#ForkGoogle: Blockchain-Powered Alternatives to YouTube
Supporting the #ForkGoogle initiative, we take a look at YouTube competitors among blockchain-based video hosting and streaming services.
Given the cases of unreasonable blocking of cryptocurrency-related content and ads by YouTube, it is crucial to have a blockchain alternative. Most such platforms aren’t going to make it, but all it takes is just a single viable product.
To support the initiative sign the petition and share it with #ForkGoogle hashtag.
Dtube is a video hosting platform and YouTube alternative based on a fork of Steem blockchain. The mainnet launch is scheduled for May 10th, 2020.
The platform’s UI closely follows the main competitor. To the left, there is a typical set of video feeds (hot, trending, etc.) and user playlists. The top menu has the search bar, notifications, settings buttons. Both the top and left-hand menus have options for video upload.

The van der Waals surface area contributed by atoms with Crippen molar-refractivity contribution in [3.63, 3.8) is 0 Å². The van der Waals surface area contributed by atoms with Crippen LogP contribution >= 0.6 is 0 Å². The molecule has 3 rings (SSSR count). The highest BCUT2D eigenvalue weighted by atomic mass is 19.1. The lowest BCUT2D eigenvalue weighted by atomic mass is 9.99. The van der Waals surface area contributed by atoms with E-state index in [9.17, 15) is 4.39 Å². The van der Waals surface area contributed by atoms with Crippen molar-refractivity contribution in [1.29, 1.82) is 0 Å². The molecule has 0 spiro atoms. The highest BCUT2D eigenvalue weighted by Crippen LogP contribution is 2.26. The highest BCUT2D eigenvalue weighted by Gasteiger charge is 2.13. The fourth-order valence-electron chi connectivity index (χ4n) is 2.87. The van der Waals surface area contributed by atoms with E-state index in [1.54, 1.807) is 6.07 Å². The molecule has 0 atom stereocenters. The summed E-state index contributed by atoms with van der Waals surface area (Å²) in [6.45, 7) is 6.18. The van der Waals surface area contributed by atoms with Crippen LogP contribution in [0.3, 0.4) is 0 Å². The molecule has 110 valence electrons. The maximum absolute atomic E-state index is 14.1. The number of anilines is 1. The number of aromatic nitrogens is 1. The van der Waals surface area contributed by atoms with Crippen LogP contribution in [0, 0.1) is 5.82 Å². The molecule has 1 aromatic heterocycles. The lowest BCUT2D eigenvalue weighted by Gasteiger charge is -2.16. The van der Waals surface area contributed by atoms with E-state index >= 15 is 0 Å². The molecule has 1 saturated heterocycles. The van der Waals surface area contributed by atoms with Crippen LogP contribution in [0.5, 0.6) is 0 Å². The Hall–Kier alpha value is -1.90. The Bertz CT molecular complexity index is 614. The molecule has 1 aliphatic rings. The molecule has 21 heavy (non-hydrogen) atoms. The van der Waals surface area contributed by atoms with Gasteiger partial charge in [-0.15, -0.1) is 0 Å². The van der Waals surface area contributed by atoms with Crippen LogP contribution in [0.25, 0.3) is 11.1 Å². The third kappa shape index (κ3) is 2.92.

Dtube main page. Source: Dtube
Still, Dtube has two important things, which YouTube doesn’t:
- Voting for “leaders” (seven validators responsible for block generation). The election is supposed to be led by DTC token holders.
- A list of “hot” tags that aren’t popular on YouTube.
According to the project’s whitepaper, Dtube solves several problems:
- Content distribution algorithms are opaque.
- Automatic or manual content moderation done by the operating company is ineffective.
- Content creators get a fraction of the revenues from the content they make or get nothing at all. The revenues go to the platform owners.
To solve these problems Dtube will introduce automatic payouts for content production and monetary incentives for the readers to interact with content.
Dtube developers have premined DTC tokens. The platform rewards users for rating new videos, voting, tagging, commenting, or reposting videos from other platforms like YouTube or Facebook. More likes, views, etc. means a bigger total reward for the video.